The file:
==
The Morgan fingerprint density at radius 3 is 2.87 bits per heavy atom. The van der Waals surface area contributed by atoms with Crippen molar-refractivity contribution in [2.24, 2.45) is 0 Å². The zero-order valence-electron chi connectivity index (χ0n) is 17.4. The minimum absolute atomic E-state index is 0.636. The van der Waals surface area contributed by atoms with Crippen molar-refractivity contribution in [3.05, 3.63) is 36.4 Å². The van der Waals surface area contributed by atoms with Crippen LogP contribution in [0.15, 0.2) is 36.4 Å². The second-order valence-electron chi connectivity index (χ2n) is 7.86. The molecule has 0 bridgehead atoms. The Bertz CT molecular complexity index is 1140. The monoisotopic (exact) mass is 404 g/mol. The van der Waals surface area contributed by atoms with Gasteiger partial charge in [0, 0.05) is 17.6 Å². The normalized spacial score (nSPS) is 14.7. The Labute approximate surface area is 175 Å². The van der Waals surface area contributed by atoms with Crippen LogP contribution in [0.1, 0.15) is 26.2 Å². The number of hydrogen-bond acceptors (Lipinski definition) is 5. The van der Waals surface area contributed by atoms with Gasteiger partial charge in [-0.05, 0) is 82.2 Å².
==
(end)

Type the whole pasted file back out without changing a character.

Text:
The Morgan fingerprint density at radius 3 is 2.87 bits per heavy atom. The van der Waals surface area contributed by atoms with Crippen molar-refractivity contribution in [2.24, 2.45) is 0 Å². The zero-order valence-electron chi connectivity index (χ0n) is 17.4. The minimum absolute atomic E-state index is 0.636. The van der Waals surface area contributed by atoms with Crippen molar-refractivity contribution in [3.05, 3.63) is 36.4 Å². The van der Waals surface area contributed by atoms with Crippen LogP contribution in [0.15, 0.2) is 36.4 Å². The second-order valence-electron chi connectivity index (χ2n) is 7.86. The molecule has 0 bridgehead atoms. The Bertz CT molecular complexity index is 1140. The monoisotopic (exact) mass is 404 g/mol. The van der Waals surface area contributed by atoms with Gasteiger partial charge in [0, 0.05) is 17.6 Å². The normalized spacial score (nSPS) is 14.7. The Labute approximate surface area is 175 Å². The van der Waals surface area contributed by atoms with Crippen LogP contribution in [0.1, 0.15) is 26.2 Å². The number of hydrogen-bond acceptors (Lipinski definition) is 5. The van der Waals surface area contributed by atoms with Gasteiger partial charge in [-0.05, 0) is 82.2 Å².